Explanations are listened to
Unfortunately this is true even when the explanations are based on pure guesswork, and potentially have no grounding in reality.
Nobody quotes the people who do not know
Most media are interested in the quick soundbite that explains an event, they are not interested in anyone who says that the causes are complex, interrelated and not amenable to a quick fix.
Maybe the best methodology is None of the Above
Most of the methodologies I have seen appear to be just guesses about what might work, but they are presented as it they are the one true solution to all our software development problems. Some methodologies allow for experimentation and as such are partially admitting that they do not know for sure, but it is a rare event for practitioners of any methodology to admit that maybe alternate approaches may be more suitable for a project.
While not advocating a roll your own methodology approach, I do advocate admitting that we do not know what really works for software development projects. Sure we know a few ways to Crash and burn projects, but that is not the same as knowing how to make a project succeed.
01 Sep 2009 at 19:51
Finally managed to restore this site after the original hosting site went away.
On the positive side, the backup_blog.rb script that I wrote several years ago proved to work first time with this new version of typo (5.3), so all of the old blog postings are now available again.
Now all I need to do is remember to post to this blog on a regular schedule again.
16 May 2008 at 20:04
A nice article about the problems with UML, including the issue that it has an 800 page specification. In all 13 points are listed, some of which may be the reason that UML is not used much these days.
UML can still be useful for sketching out ideas on a whiteboard, but the way that most CASE tools operate it is hard to just sketch out ideas.
05 May 2008 at 20:03
One to ponder: We don’t know how to program
File this under the same category as Jack Reeves The source code is the design - Yes I know that is not quite the title for the article, but that has always been the way I think about this article. The actual title is “What Is Software Design?”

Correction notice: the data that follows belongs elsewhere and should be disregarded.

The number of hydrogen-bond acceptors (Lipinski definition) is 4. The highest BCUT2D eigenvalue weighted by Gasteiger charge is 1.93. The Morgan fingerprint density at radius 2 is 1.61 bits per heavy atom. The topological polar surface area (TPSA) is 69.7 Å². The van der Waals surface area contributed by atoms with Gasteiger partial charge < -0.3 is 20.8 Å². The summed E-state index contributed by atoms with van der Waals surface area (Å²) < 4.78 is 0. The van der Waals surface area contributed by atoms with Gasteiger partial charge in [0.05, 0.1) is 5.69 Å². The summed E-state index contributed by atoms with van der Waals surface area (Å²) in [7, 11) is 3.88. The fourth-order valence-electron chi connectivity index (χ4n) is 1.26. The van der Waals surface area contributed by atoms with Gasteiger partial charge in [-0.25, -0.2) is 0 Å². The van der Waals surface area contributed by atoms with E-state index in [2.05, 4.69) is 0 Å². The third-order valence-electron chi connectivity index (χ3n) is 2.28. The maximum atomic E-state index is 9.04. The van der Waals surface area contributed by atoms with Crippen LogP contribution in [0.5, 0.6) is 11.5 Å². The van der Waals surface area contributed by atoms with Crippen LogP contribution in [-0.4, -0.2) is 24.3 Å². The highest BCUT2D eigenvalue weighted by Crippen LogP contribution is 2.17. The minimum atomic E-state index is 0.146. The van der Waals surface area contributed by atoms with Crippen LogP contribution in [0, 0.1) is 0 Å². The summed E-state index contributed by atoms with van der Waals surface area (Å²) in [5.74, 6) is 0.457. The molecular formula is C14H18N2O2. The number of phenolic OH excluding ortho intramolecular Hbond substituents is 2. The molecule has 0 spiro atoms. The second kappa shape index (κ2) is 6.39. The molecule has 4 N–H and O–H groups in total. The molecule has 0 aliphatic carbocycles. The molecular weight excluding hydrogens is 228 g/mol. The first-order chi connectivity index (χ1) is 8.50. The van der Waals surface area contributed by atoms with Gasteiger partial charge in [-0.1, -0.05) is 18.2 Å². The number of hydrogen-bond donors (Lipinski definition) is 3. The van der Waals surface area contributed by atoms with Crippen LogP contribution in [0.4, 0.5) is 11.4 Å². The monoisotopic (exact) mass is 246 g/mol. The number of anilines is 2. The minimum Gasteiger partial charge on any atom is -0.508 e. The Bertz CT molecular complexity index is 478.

Paul Johnson points out that there is no real process for software development because most of it is design and nobody really has a process for that, since it occurs in the heads of the designers. I would also add that it also occurs in the conversations between designers and other people, because sometimes it is external ideas that spark great designs.
Overall though there is no process, and just like other design disciplines, software development is best learned through apprenticeship to a great designer.
01 Mar 2008 at 19:56
A great talk by Alan Cooper on modern Craftsmanship.
A great video called An Insurgency of Quality - mp4
Beau Smith has a good writeup/transcript. Video used to be at Brightcove.TV but they are no longer hosting the video.
27 Jan 2008 at 19:55
Michael Feathers wrote an article for Beautiful Code called On Loving C.
“C has its quirks, but in retrospect, they are a lot less mysterious than the quirks of many other languages.” Well put, there are many languages out there that are really obtuse, containing many more quirks than C.
21 Jan 2008 at 20:06
Crosstalk has a good article this month on where are the future software engineers. In part the article is the usual rant against the teaching of Java as a first programming language, but it is more nuanced than that.
The authors point out that the mathematical requirements are shrinking, and the students are not really being taught the basics any more. Sure Java is nice and easy to learn but it is not a suitable preparation for working in embedded and real-time systems.
I’m still pondering how this relates to software craftsmanship, since traditionally many craftsmen have either a comp sci or sw eng background.
Article references ACM Computing Curricula 2005 overview report, which is also an interesting read.
27 Oct 2007 at 19:53
“The elementary rules of logic, that extraordinary claims require extraordinary evidence and that what can be asserted without evidence can also be dismissed without evidence.” Christopher Hitchens
“Wishful thinking is one thing, and reality another.” Jalal Talabani
“The major difference between a thing that might go wrong and a thing that cannot possibly go wrong is that when a thing that cannot possibly go wrong goes wrong it usually turns out to be impossible to get at or repair.” - Douglas Adams (1952 - 2001)
“It’s harder than you might think to squander millions of dollars, but a flawed software development process is a tool well suited to the job.” Alan Cooper The Inmates are running the asylum
23 Jul 2007 at 19:51
I wrote this article for InformIT back in 2002, and someone on Reddit discovered it this week.
“While Java and C# have been receiving all of the publicity of late, a lot of software is still being written in C and C++. Indeed, many traditional languages such as COBOL, FORTRAN, and Ada are still in widespread use. Although I harbor a certain fondness for COBOL, and have written more Java code over the past five years than is probably good for me, I’m finding more and more that I’m drawn back to C and C++.”